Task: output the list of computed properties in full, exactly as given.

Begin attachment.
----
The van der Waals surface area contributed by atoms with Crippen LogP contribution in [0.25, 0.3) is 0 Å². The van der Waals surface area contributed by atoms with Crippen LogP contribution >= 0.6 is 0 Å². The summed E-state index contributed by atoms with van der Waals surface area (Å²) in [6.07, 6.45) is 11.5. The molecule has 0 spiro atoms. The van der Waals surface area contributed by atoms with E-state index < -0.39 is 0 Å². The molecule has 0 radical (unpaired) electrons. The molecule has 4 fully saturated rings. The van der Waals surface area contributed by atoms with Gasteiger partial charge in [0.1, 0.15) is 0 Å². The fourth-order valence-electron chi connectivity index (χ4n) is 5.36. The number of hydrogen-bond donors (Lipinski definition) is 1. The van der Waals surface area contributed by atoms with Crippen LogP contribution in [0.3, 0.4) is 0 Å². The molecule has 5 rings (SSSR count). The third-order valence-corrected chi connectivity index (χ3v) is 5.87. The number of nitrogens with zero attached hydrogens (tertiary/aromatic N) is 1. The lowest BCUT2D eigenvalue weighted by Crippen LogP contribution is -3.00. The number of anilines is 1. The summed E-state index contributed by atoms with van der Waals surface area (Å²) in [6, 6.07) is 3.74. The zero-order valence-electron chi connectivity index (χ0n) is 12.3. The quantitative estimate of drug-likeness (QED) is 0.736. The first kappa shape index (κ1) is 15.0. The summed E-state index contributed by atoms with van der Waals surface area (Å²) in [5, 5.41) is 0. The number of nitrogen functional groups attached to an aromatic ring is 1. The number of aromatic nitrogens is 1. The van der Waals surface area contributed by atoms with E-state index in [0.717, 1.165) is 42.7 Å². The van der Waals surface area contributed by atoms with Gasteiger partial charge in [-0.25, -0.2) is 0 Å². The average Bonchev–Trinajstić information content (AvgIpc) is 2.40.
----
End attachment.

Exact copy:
The van der Waals surface area contributed by atoms with Crippen LogP contribution in [0.25, 0.3) is 0 Å². The van der Waals surface area contributed by atoms with Crippen LogP contribution >= 0.6 is 0 Å². The summed E-state index contributed by atoms with van der Waals surface area (Å²) in [6.07, 6.45) is 11.5. The molecule has 0 spiro atoms. The van der Waals surface area contributed by atoms with E-state index < -0.39 is 0 Å². The molecule has 0 radical (unpaired) electrons. The molecule has 4 fully saturated rings. The van der Waals surface area contributed by atoms with Gasteiger partial charge in [0.1, 0.15) is 0 Å². The fourth-order valence-electron chi connectivity index (χ4n) is 5.36. The number of hydrogen-bond donors (Lipinski definition) is 1. The van der Waals surface area contributed by atoms with Crippen LogP contribution in [0.3, 0.4) is 0 Å². The molecule has 5 rings (SSSR count). The third-order valence-corrected chi connectivity index (χ3v) is 5.87. The number of nitrogens with zero attached hydrogens (tertiary/aromatic N) is 1. The lowest BCUT2D eigenvalue weighted by Crippen LogP contribution is -3.00. The number of anilines is 1. The summed E-state index contributed by atoms with van der Waals surface area (Å²) in [6, 6.07) is 3.74. The zero-order valence-electron chi connectivity index (χ0n) is 12.3. The quantitative estimate of drug-likeness (QED) is 0.736. The first kappa shape index (κ1) is 15.0. The summed E-state index contributed by atoms with van der Waals surface area (Å²) in [5, 5.41) is 0. The number of nitrogen functional groups attached to an aromatic ring is 1. The number of aromatic nitrogens is 1. The van der Waals surface area contributed by atoms with E-state index in [0.717, 1.165) is 42.7 Å². The van der Waals surface area contributed by atoms with Gasteiger partial charge in [-0.25, -0.2) is 0 Å². The average Bonchev–Trinajstić information content (AvgIpc) is 2.40.